But already there are signs that the administration’s handling of the current crisis has assumed a distinctly Trumpian sheen. The president initially weighed in on Twitter while traveling abroad in India, offering an uncomfortable dissonance from the facts playing out on the ground in the United States and around the globe.

“Stock Market starting to look very good to me!” he wrote on the day the Dow Jones industrial average plunged more than 1,000 points. In another, later tweet, he misspelled the name of the virus as “caronavirus.”

Meanwhile, the president was fuming, in public and in private, over news coverage of the virus and the market collapse and quickly personalized the crisis. Trump accused news organizations and Democratic congressional leaders of intentionally trying to scare people to make him look bad.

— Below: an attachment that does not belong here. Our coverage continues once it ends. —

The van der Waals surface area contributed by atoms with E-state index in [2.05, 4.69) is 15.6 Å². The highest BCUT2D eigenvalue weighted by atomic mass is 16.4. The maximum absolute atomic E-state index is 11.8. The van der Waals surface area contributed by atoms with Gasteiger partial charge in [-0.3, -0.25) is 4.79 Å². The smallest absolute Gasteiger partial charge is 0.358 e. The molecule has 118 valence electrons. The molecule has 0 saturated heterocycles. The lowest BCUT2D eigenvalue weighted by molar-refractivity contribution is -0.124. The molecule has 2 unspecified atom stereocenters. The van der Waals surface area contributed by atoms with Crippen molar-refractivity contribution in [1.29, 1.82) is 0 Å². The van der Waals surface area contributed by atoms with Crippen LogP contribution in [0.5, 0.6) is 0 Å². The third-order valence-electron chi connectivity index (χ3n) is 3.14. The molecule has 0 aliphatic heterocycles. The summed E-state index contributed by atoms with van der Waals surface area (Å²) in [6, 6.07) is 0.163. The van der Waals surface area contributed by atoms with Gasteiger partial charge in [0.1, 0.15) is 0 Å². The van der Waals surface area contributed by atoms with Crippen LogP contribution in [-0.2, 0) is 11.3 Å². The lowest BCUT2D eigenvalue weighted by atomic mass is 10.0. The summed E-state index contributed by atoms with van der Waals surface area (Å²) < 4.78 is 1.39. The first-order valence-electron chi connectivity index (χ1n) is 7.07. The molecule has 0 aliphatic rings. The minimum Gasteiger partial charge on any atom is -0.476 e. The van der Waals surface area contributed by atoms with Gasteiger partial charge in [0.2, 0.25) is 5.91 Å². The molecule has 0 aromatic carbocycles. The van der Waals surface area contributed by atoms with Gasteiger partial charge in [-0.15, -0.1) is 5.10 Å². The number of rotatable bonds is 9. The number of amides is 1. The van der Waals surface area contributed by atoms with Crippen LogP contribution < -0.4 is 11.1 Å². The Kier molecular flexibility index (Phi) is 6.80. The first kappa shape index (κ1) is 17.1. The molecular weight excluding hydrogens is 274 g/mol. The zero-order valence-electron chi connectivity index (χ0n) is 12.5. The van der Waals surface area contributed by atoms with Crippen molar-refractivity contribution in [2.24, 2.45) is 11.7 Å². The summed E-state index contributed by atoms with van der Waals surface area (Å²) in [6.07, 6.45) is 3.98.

Only upon his return to Washington, as he realized that the coronavirus was dominating all news cycles, did Trump decide to try to assume more of a leadership role, scheduling a news conference that he would lead Wednesday evening.

But even that had a slapdash quality. All day, reports of infighting among Trump’s top staffers, including Health and Human Services Secretary Alex Azar, leaked to the news media. And the president’s announcement that he was deputizing Vice President Pence to oversee all handling of the outbreak blindsided administration officials, including those deeply involved in the response.

The president — an avowed germophobe — also couldn’t help but insert himself squarely into the discussion. As he talked about preventive measures, he offered his own personal-hygiene perspective, suggesting people treat the coronavirus like the common flu.

“When somebody sneezes,” Trump began, “I mean, I try and bail out as much as possible when there’s sneezing.”